Friday, 18 April 2014
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Unjamming GPS - New technologies to secure satellite signals

The dangers of our overreliance on the weak signals provided by Global Navigation Satellite Systems (GNSS) like GPS, and the proliferation of illegal jammers that can wipe them out is well established, threatening everything from navigation at sea to the algorithms that underpin modern banking and finance. And yet with GPS tracked car insurances, company vehicle tracking, criminal tagging and asset monitoring, GPS is being thrust upon us more and more.

New results unveiled last month by the Technology Strategy Board funded Sentinel project found up to 10 incidence of jammer use recorded each day at certain busy motorway locations in the UK, a significant increase in use in only the handful of year’s since we started monitoring our busiest roadsides for GPS interference.

It is this threat combined with that of solar storms further highlighted in last month’s Royal Academy of Engineering report, that has seen a community of technologists, policy makers and legal minds emerging with new ideas to keep us secure. Many of these new ideas were presented last month at GNSS Vulnerabilities 2013.

The first stage in countering this threat is to establish its true nature in the context of each person or organisation’s own operations and use of GNSS. The SENTINEL project mentioned above can now quickly deploy small test networks to organisations with critical infrastructure dependent on GNSS signals so they can quantify the problem for themselves.

If a threat is established there are a number of current protective technologies on offer and many more to come in the future. Some of these originate from the military domain where the threat of GPS jammers has been a source of innovation for many years. At the GNSS Vulnerabilities conference defence company Raytheon explained how the modernisation and miniaturisation of controlled reception patterns antennas (CRPA) technology could do help secure civil operations, particularly those of high critically such as in aircraft positioning and landing.

CRPA technology is considered to be the best proactive protection technique against GNSS interference. It consists of multiple antennas and an analysis box processing unit. The box looks for losses of signal and is able to attribute a location to a particular source of interference which it then isolates and ignores. Whilst previously far too expensive, this type of technology is now available at suitably reduced cost, size and power consumption for use in the civilian world.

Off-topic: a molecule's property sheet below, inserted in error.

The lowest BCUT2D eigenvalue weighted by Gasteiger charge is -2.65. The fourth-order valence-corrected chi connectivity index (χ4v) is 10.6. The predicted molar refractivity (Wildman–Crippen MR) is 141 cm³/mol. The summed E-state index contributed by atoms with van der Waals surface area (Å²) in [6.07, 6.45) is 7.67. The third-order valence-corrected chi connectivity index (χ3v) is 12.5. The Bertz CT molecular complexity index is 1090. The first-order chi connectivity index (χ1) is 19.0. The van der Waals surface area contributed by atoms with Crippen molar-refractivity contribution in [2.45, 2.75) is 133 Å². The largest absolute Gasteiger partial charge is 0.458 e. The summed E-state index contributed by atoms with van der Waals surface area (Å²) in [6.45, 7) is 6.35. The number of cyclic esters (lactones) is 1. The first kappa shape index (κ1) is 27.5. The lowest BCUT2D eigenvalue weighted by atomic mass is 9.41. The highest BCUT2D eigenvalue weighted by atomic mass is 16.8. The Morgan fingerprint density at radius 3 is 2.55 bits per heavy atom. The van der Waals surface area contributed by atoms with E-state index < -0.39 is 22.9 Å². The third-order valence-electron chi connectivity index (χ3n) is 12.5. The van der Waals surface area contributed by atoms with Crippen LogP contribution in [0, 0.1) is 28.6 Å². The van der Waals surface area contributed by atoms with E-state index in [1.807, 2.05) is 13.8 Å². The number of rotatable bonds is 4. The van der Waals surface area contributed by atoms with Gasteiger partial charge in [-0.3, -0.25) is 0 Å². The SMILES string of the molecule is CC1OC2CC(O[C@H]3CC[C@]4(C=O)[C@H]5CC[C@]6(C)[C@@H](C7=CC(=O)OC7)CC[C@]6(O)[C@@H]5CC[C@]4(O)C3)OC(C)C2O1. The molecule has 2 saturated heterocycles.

And if you still can’t fully trust your GNSS signal - get a backup.

In the maritime world, where the threat of ships sailing virtually blind as a result of a major jamming event is a real one, the first protective steps are being taken right now. At the start of next March the General Lighthouse Authorities will unveil the first operational demonstration of a new type of jamming-proof receiver for the shipping industry. It takes advantage of  eLoran, a radio-based signal recently launched across the world’s busiest shipping lanes, near Dover. The receiver is the first in the world to automatically and seamlessly switch over to eLoran should the GNSS signal become interfered with.

With these technologies in place, the final step is to provide some form of assurance that you have successfully protected your GPS based systems against any reasonable threat. At the conference the STAVOG project unveiled the results of a yearlong project to develop state of art interference simulations using Spirent, a UK based simulator manufacturer. These mimic the various threats to GNSS signal covering both extreme solar weather and the latest illegal jamming devices available online. The consortium behind the project has announced that they will be making this service available for any GNSS users to test the security of their systems.

Whilst the technologies and engineering solutions are coming forward, these approaches must be combined with attempts to tackle the problem at source, whether that be greater public awareness of the dangers of operating these jamming devices or greater power to the authorities to identify and remove them from use. Taking the issue back one step further, we could also look at civil and commercial policies that lead otherwise law abiding members the public to buy illegal jammers in the first place.   

All these issues are to be debated but what is certain is there is no one solution that fits all. Instead it will require technologist and engineers to engage with law enforcers, politicians and the general public to find a workable answer that keeps us all on track and on time.

Bob Cockshott is Director of Position, Navigation and Timing at the ICT Knowledge Transfer Network and organiser of the GNSS Vulnerabilities conference

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